Tag Archives: college rivalry

UCLA Rivalry Week Monument Protection


“UCLA is rivals with USC, and 1-2 weeks before playing USC in football all the important statues or any kind of monumental thing at UCLA got boarded up so that no one could come and mess with it. This included Bruin Bear and the 42 from Jackie Robinson which would be put in a box. People wrote on the box with chalk or markers and say things like ‘F*** SC’ or ‘Go Home’.” 


MM is a 24-year-old American Missionary from a town in the middle of California. She attended UCLA for college and I asked her if there were any specific UCLA traditions that she remembered during Rivalry Week (when USC would play UCLA in football).


As someone who attends USC, I know a little bit about this tradition, except at USC we don’t put our monuments in boxes, instead we cover them with duct tape to protect them from UCLA students. Clearly there must’ve been a history of the schools vandalizing each other’s monuments that caused them to start protecting them during Rivalry Week. The writing of “Go Home” on the box tells me that they are expecting USC students to come to campus to attempt some sort of vandalism or prank. It tells us how important football is at both of these schools and how the rivalry itself has traditions behind it that don’t really match up with football or anything about the school – the traditions have evolved into something separate from the schools themselves and amplify the hatred between the two schools.  which amplifies the hatred between the two schools.

The Aggie Bonfire

Main description:

RA: “The biggest tradition I remember from going to A&M is the Aggie bonfire. I’m pretty sure I went every year. That was… such an event. A&M was always known for being a very spirited school, but the bonfire was the biggest sort of school spirit celebration we had, and it’s the only one I can really remember going to. We had the bonfire the night before a football game usually, not one our of rivals but one we knew that we would win against. It’s a really old tradition, by now they’ve probably done it for at least a hundred years. I think the bonfire started out small, and I don’t think anyone knows why, other than as a way to support the football team. But by the time I was at A&M it had grown a lot, and there were even multiple bonfires. There was one main one that students would plan, but there were also lots of smaller ones that people would have with their friends. There was also usually an alumni fire. At the bonfires we cheer and drink and burn effigies of the other team’s mascot. There also, um, more exciting things that happen, that I can’t talk with my son about. (I had my first hook-up there). But the fires got even bigger after I left, and I think it became an official school tradition. There was a board that organized it and you had apply to be an organizer on it. When I was there anyone could volunteer. Makes sense, because at that point the fires were so big you needed to think about architecture and physics of the whole thing to make sure it lights up and stays standing. Eventually in the ‘90s there was a tragedy and the bonfire collapsed. I don’t remember how many people died, but the school had to ban the bonfires for a long time. People would try to throw little, secret ones sometimes, but there weren’t any big bonfires for a long time. At some point an Alumnus group got together and started throwing the bonfires again, but they’re kept a lot smaller and I think they have actual engineers help to design the bonfires.”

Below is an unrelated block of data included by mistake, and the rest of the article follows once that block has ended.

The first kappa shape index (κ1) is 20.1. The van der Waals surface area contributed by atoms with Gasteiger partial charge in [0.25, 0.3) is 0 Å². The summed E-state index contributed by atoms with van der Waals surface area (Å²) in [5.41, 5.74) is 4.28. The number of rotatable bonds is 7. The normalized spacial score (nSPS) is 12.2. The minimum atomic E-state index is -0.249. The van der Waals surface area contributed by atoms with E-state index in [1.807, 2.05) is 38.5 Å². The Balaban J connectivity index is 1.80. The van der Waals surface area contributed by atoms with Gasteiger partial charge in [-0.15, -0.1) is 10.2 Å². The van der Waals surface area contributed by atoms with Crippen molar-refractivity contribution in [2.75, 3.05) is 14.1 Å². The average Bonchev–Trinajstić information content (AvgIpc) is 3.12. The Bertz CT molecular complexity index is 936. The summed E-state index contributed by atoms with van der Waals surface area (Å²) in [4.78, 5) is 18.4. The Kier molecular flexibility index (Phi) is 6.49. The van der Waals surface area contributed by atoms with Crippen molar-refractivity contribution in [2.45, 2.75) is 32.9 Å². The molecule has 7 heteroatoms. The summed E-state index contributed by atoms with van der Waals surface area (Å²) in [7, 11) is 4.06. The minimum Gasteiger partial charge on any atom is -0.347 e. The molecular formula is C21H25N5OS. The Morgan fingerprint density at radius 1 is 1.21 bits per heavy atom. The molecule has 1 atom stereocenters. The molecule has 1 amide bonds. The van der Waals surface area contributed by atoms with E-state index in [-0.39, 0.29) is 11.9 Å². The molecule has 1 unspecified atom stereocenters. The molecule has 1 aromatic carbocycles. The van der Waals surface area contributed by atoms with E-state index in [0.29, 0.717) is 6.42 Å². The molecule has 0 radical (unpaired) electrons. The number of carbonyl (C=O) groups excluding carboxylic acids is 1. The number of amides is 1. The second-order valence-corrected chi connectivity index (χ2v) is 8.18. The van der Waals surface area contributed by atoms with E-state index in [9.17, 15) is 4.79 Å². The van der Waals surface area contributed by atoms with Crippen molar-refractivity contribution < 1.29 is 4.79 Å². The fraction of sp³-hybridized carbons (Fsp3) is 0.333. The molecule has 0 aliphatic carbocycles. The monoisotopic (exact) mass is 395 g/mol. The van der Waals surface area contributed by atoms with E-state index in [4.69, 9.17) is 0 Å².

Informant’s interpretation:

AB: “Why were the bonfires so important to you and to the school?”

RA: “I was never a very spirited person, but my friends and I always went to the bonfires. It was fun to be together with everyone yelling and dancing around a fire. Going to the bonfire was apart of being an Aggie.”

Personal interpretation:

School spirit traditions are important at many schools, not just as a way of building excitement and attention for sporting events, usually football, but they also serve as an important community building tool. The informant primarily attended for social reasons, and indeed it appears that the bonfire is an important part of school social life.

The Tenth Girl

Well Dan and Mary Smith told me that. He said “What’s the tenth girl?” And I said “I don’t know, what’s the tenth girl?” And he said “Nine out of ten girls are pretty, and the tenth one goes to Michigan.” I guess the girls in Michigan are pretty plain! But, Michigan was a hard school to get into, and you had to be very smart, so it was probably very smart girls but very plain. They told me that in ’76. When we were working at USC together. David’s wife went to Michigan!



(The names above have been changed for confidentiality purposes). This joke has two dynamics to it – a gender differentiation, or a commentary on girls made by boys, as well as a school rivalry component. The informant and his friend who told the joke to him both worked at the University of Southern California, and had a lot of pride and spirit for the school. The friend’s wife went to Michigan – which adds yet another level of humor to the joke, because the joke was told presumably by her as well. At the very least she seems to have been present whenever Dan told the joke. While this is a jab at her appearance (although it could be untrue or unwarranted) it is clearly in a spirit of fun, and relies on stereotyping and blason populaire to make its point and be humorous. The two men clearly respect Mary, and her husband probably finds her attractive, so it seems this joke is told (at least by these specific two men) in a spirit of school rivalry more than anything else. Especially because USC has a reputation or stereotype of attracting a very attractive, but perhaps not as intelligent, female student population.